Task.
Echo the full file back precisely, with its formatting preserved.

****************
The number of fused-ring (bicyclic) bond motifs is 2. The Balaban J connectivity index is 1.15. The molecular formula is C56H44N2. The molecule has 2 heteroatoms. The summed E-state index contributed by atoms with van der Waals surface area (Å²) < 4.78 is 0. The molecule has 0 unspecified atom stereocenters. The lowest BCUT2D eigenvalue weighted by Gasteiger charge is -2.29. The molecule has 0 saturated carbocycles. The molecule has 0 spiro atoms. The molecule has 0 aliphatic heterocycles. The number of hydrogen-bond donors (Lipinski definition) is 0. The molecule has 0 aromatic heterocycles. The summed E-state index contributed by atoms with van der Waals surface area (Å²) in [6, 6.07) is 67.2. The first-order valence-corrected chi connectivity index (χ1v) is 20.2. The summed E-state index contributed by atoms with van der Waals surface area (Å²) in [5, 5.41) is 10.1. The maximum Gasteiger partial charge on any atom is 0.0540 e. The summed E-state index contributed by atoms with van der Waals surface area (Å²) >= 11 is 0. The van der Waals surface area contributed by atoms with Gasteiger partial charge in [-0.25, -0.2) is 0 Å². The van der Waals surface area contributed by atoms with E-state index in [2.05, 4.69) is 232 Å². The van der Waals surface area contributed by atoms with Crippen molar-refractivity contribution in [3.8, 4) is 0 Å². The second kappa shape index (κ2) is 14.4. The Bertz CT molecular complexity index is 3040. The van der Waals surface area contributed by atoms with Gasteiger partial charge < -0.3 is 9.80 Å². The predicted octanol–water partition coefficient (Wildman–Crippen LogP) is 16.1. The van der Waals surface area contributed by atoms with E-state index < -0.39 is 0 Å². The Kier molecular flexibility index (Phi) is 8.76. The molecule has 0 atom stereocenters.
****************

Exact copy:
The number of fused-ring (bicyclic) bond motifs is 2. The Balaban J connectivity index is 1.15. The molecular formula is C56H44N2. The molecule has 2 heteroatoms. The summed E-state index contributed by atoms with van der Waals surface area (Å²) < 4.78 is 0. The molecule has 0 unspecified atom stereocenters. The lowest BCUT2D eigenvalue weighted by Gasteiger charge is -2.29. The molecule has 0 saturated carbocycles. The molecule has 0 spiro atoms. The molecule has 0 aliphatic heterocycles. The number of hydrogen-bond donors (Lipinski definition) is 0. The molecule has 0 aromatic heterocycles. The summed E-state index contributed by atoms with van der Waals surface area (Å²) in [6, 6.07) is 67.2. The first-order valence-corrected chi connectivity index (χ1v) is 20.2. The summed E-state index contributed by atoms with van der Waals surface area (Å²) in [5, 5.41) is 10.1. The maximum Gasteiger partial charge on any atom is 0.0540 e. The summed E-state index contributed by atoms with van der Waals surface area (Å²) >= 11 is 0. The van der Waals surface area contributed by atoms with Gasteiger partial charge in [-0.25, -0.2) is 0 Å². The van der Waals surface area contributed by atoms with E-state index in [2.05, 4.69) is 232 Å². The van der Waals surface area contributed by atoms with Crippen molar-refractivity contribution in [3.8, 4) is 0 Å². The second kappa shape index (κ2) is 14.4. The Bertz CT molecular complexity index is 3040. The van der Waals surface area contributed by atoms with Gasteiger partial charge < -0.3 is 9.80 Å². The predicted octanol–water partition coefficient (Wildman–Crippen LogP) is 16.1. The van der Waals surface area contributed by atoms with E-state index < -0.39 is 0 Å². The Kier molecular flexibility index (Phi) is 8.76. The molecule has 0 atom stereocenters.